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(Brussels) – European Union (EU) leaders in 2013 acknowledged problems of rising intolerance and persistent human rights violations across the EU, but failed to take concerted action, Human Rights Watch said today in its World Report 2014. Human Rights Watch documented EU-level developments in migration and asylum, discrimination and intolerance, and counterterrorism, highlighting events in 11 member states, including a new member, Croatia.

In June, interior ministers gathering at a Justice and Home Affairs Council recognized the needed for a stronger response to human rights violations within EU borders. But the European Commission and member states showed little appetite for improving existing tools to address everyday abuses, preferring to focus on a new mechanism to respond to exceptional rule-of-law crises.

“Respect for human rights is measured in deeds, not words,” said Judith Sunderland, senior Europe and Central Asia researcher at Human Rights Watch. “Ordinary people, from the homeless in Hungary, to black and Arab teenagers constantly stopped by the police in France, to Syrian asylum seekers in Greece, are paying the price for the lack of robust rights enforcement.”

In the 667-page world report, its 24th edition, Human Rights Watch reviews human rights practices in more than 90 countries. Syria’s widespread killings of civilians elicited horror but few steps by world leaders to stop it, Human Rights Watch said. A reinvigorated doctrine of “responsibility to protect” seems to have prevented some mass atrocities in Africa. Majorities in power in Egypt and other countries have suppressed dissent and minority rights. And Edward Snowden’s revelations about US surveillance programs reverberated around the globe.

In EU countries, events in 2013 confirmed that even when EU institutions do tackle rights concerns, problems often persist even after they are deemed solved. Examples are the European Commission’s enforcement actions to address Hungary’s efforts to undermine the rule of law and human rights, and France’s abusive expulsions of Roma.

Racism and homophobia remained serious problems in the EU, prompting calls from the European Parliament and the Council of Europe for more efforts to counter extreme forms of intolerance. Roma, migrants, and asylum seekers are particularly marginalized, while Europe’s Muslims face discrimination in many spheres, including in the exercise of religious freedom.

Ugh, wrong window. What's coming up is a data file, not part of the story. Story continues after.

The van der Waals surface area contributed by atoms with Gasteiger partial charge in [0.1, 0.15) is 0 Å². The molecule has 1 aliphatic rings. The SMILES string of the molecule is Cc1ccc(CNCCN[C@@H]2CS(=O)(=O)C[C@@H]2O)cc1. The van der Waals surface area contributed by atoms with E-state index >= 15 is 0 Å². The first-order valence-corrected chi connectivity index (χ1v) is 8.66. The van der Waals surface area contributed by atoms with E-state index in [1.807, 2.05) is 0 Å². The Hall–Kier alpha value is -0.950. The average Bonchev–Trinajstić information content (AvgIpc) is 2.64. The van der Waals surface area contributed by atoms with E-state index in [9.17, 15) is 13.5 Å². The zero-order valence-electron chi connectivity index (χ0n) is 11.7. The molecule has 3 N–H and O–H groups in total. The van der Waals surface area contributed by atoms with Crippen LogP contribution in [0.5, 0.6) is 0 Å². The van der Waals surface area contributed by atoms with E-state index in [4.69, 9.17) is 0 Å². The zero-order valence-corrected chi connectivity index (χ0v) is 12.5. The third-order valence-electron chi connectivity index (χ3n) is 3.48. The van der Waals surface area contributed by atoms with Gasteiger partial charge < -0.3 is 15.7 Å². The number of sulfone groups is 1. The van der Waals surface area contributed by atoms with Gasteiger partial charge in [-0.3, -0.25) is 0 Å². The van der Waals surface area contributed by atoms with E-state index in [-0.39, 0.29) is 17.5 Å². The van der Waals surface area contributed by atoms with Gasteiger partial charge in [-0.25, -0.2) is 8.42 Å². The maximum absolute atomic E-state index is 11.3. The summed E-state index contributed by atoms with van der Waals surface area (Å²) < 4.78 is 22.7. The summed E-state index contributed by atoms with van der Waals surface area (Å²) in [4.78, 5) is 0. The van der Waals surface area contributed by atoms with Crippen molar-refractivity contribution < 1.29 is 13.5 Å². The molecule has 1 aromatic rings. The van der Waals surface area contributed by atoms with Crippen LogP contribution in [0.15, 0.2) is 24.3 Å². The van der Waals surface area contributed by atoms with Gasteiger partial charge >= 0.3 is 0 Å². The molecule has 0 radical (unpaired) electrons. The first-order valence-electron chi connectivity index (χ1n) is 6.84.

The EU took further steps toward a common asylum system with the adoption in June of revised rules on procedures and reception conditions. Yet in practice, asylum seekers face protection gaps in numerous EU countries. This is especially true also for people fleeing the conflict in Syria, with the failure of EU countries to adopt a common approach to the Syria refugee crisis.

The death of over 360 migrants and asylum seekers in a single shipwreck in October focused Europe’s attention on boat migration, but policy responses concentrated on surveillance and deterrence with few new measures to help prevent loss of life by prompt rescue, to assess and provide for protection needs, or to ensure swift and safe disembarkation.

Accountability for complicity in US renditions and torture of terrorism suspects lurched forward with the European Court of Human Rights’ first ruling on the issue, in December 2012, against Macedonia; cases against Poland, Lithuania, and Romania are pending in the same court. With the exception of Italy, there was no progress toward accountability at the domestic level.

Despite a commitment to put human rights “at the heart” of its foreign policy, the EU appeared to lack any policy to secure improvements in countries with systematic rights repression, deployed sometimes inconsistent approaches to human rights concerns in countries around the world, and failed to adopt a common message on strategic partners such as Russia and China.

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